> > hw assignment, and I got so stuck in sorting a file with the key that
    > > is calculated using the fields in the file. Here is what I have to do:
    > >
    > > There is a file that contains county name, population size, water area
    > > (in square miles), land area (in square miles).
    > > Adams County 16428 4.73 1924.96
    > > Asotin County 20551 5.34 635.34
    > > Benton County 142475 57.03 1703.09
    > > Chelan County 66616 72.25 2921.37
    > > Clallam County 64525 930.89 1739.45
    > > Clark County 345238 27.99 628.22
    > > ....
    > >
    > > So we need to calculate the population density and water percentage,
    > > and then print out the ascending order of the population density, and
    > > also ascending order of the water percentage.
    > >
    > > I did something like this, but I couldn't sort the list.

    >
    > Well, you seem to be a little confused with variable types
    > in perl. You are treating $popden as a scalar in the first
    > place, but then you try to access it as a hash.
    >
    > Maybe you should look into "perldoc perlvar" and "perldoc perlref"
    > as well as "perldoc perldata" where you find a lot of information
    > on data types and nested data structures.
    >
    > For your kind of problem, a good approach will be an array
    > of hashes, because every entry has more than one value assigned
    > to it (name, population density and water percentage) and you
    > need it in a sorted order.
    >
    > You may, of course, also use a hash of hashes and only sort
    > it when printing your data, but that would make it even harder
    > to read and understand (IMHO).
    >
    > > #!/net/local/bin/perl
    > >
    > > while (<>) {
    > > my($aa, $bb, $cc, $dd) = /^(\w+.+)\t(\d+)\t(\d+.\d+)\t(\d+.\d+)/ or
    > > (warn "bad format on line $.:$_"), next;

    >
    > Try using a little more explicit variable names here. Imagine
    > you access your code after a year without having touched it in
    > between. You will find it hard to understand what they mean,
    > and for all usenet folks looking at your example it isn't any better.
    >
    > >
    > > $popden = $bb/$dd;
    > > $waterpec = ($cc/($cc+$dd))*100;
    > >
    > > printf("%s %d %.2f%%\n", $aa, $popden, $waterpec);
    > >
    > > #open FH, ">> $tmp" or die $!;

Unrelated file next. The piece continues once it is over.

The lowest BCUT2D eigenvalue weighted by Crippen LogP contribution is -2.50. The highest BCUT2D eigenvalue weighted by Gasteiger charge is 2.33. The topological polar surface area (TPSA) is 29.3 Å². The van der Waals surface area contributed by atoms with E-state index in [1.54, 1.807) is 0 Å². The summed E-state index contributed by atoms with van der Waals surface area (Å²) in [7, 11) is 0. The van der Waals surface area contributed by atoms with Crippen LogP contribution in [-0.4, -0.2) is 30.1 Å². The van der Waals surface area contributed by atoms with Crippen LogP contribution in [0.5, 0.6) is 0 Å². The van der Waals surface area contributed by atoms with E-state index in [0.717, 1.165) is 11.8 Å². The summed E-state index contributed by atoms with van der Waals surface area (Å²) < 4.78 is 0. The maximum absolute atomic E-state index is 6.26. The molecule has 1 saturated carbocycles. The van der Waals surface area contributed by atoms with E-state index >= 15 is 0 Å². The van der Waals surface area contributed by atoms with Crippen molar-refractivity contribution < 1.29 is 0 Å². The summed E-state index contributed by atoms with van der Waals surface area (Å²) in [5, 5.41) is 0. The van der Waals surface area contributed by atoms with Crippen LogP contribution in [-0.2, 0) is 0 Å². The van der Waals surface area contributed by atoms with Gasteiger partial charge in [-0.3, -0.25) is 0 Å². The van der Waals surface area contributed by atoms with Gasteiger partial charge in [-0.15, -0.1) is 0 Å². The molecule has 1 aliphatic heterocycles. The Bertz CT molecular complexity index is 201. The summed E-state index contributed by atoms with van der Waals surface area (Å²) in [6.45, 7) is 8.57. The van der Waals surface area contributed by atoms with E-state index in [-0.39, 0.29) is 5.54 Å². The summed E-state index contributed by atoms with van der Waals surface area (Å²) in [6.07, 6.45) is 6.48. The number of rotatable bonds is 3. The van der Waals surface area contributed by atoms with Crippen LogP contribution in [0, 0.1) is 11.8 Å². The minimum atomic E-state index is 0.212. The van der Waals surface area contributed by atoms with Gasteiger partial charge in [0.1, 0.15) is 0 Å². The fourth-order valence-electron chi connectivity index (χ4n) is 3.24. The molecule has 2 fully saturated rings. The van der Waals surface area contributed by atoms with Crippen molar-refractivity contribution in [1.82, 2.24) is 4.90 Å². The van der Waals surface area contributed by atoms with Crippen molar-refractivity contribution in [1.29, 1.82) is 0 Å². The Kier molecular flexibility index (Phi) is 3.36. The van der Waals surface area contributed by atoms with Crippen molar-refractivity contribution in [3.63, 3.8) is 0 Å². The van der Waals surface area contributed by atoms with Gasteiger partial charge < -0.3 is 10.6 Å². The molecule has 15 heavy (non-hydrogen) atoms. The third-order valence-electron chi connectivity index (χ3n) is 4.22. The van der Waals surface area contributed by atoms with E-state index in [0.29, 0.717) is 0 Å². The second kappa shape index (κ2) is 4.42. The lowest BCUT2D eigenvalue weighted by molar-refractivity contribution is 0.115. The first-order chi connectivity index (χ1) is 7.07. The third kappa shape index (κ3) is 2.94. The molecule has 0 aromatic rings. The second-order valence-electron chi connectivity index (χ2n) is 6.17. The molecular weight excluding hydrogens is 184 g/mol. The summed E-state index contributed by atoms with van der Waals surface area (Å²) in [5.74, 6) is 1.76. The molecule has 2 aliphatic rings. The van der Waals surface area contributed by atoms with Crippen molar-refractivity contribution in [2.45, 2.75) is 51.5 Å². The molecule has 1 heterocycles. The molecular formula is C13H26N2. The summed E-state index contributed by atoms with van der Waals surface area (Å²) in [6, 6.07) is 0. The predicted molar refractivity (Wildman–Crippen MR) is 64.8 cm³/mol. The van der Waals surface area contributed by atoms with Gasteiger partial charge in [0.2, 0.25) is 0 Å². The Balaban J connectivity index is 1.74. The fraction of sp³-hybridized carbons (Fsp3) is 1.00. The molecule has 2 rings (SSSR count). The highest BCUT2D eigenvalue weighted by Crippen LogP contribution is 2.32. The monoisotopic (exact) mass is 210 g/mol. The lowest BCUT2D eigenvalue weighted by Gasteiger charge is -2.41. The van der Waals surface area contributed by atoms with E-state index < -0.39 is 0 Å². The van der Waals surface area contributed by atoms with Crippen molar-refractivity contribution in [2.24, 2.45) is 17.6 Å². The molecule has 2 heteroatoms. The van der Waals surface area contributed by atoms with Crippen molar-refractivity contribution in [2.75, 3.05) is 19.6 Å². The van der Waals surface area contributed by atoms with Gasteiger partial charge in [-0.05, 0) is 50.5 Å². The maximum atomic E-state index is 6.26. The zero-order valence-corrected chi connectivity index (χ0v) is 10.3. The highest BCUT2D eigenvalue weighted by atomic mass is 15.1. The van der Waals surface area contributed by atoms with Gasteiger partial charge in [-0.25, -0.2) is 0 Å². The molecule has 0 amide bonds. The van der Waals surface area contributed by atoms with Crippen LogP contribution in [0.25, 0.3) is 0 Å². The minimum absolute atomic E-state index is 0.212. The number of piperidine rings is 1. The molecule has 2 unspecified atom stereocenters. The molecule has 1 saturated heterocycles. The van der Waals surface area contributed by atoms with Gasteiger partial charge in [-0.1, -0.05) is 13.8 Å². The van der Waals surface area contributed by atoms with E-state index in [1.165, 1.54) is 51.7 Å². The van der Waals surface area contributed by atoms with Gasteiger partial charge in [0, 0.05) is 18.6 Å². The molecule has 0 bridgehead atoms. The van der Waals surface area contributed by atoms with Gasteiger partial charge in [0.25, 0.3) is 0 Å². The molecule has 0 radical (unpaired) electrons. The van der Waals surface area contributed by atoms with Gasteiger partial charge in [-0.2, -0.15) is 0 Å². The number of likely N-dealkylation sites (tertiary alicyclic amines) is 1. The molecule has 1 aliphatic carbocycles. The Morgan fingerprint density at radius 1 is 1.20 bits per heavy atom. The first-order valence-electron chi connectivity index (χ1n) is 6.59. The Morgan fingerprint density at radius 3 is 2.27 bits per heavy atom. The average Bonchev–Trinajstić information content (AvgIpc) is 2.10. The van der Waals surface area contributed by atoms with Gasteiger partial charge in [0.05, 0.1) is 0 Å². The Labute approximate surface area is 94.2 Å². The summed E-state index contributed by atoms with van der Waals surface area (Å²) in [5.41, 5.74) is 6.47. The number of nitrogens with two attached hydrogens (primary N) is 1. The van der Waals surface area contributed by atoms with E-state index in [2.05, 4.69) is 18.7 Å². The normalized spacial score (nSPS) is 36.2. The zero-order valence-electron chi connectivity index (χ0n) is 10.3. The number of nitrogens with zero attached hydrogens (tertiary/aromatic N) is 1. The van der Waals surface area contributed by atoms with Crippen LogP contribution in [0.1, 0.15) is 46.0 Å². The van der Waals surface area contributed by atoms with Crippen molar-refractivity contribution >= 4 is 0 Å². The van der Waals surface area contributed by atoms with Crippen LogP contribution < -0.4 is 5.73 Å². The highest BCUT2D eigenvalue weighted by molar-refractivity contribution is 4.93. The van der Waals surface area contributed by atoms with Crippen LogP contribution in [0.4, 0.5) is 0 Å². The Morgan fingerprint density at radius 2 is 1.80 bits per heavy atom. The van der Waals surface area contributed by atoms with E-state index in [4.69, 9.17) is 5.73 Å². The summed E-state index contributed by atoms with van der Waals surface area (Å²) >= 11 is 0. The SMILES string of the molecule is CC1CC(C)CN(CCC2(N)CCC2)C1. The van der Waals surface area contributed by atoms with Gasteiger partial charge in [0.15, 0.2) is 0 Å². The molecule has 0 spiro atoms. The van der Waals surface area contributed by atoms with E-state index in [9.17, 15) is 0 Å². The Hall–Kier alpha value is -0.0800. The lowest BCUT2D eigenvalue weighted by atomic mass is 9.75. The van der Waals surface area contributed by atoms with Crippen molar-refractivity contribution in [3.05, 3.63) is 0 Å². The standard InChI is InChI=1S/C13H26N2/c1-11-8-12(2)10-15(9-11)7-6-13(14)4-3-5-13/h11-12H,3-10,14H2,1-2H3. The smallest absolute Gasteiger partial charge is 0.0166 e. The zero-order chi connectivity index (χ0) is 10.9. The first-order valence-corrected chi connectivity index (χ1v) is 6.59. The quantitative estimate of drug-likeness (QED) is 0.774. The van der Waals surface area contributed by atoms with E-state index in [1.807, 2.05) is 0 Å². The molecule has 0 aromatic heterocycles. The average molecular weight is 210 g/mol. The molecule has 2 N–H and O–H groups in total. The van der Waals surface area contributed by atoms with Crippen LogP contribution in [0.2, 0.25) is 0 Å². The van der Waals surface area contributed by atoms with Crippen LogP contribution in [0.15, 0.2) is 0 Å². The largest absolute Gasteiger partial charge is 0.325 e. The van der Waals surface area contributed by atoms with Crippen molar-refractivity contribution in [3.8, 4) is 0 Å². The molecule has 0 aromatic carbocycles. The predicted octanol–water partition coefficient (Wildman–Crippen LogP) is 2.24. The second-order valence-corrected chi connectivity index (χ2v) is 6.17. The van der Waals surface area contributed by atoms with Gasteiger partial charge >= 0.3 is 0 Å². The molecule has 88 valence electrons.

> > }
    > >
    > > foreach (sort keys %popden) {
    > > printf("%s %.2f %.2f%%\n", $aa, $popden, $waterpec);
    > > }

    >
    > Of course this won't work, as there isn't anything like a
    > hash %popden. You should *really* start your scripts by
    > calling perl with "-w" in the shebang line or "use warnings;",
    > as well as "use strict;". This would have made this mistake
    > obvious.
    >
    > Also your sort call needs a code block that tells it what to
    > sort after, this way it would just sort lexically on the hash
    > key itself.
    >
    > > I tried to look at a lot of sort examples online, but I am still
    > > lost...is that something wrong with my logic? or I have to do
    > > something more, like writing the list to a file first and then sort it
    > > again..or..I dunno.

    >
    > If you have done built your data structures right, a look at
    > "perldoc -f sort" (actually, you can help on any perl built-in
    > function by typing "perldoc -f FUNCTIONNAME" on the command line)
    > should be sufficient.
    >
    > As you should do your homework yourself, I'm just putting in
    > the relevant lines like I would write them:
    >
    > Create an array to hold your entries:
    > my @countydata;
    >
    > To capture the needed values:
    > chomp;
    > my ($name, $population, $water, $land) = /([^\t]+)/g;
    > # Match any non-tab group of chars
    >
    > Create a hash to hold the name and calculation results:
    > my %tempdata;
    > $tempdata{"name"} = $name;
    > $tempdata{"density"} = $population / $land;
    > $tempdata{"percent"} = $water / ( $land + $water ) * 100;
    >
    > And add it to your array:
    > push @countydata, \%tempdata;
    >
    > Sorting your array will work like this:
    > @countydata = sort { $a->{"density"} <=> $b->{"density"} ||
    > $a->{"percent"} <=> $b->{"percent"}
    > } @countydata;
    >
    > # Notice the "||" (= OR-Operator), whose right hand side
    > # will only be interpreted if the left hand evaluates to
    > # zero, which means equal.
    >
    > You can now iterate through the sorted array with
    > foreach my $entry ( @countydata ) {
    > ... process entries...
    > }
    >
    > Inside the loop you can access the element's values like
    > print $entry->{"name"}.": density: ".$entry->{"density"}."\n";
    >
    > HTH
    > -Christian


    Thank you so much, I got it right now.
     
    Estella, Apr 28, 2004
    #4
  5. Estella

    Tsu-na-mi Guest

    Since all the replies I see seem overcomplex, if efficient, I will
    provide my suggestion. Personally, I value readibility and ease of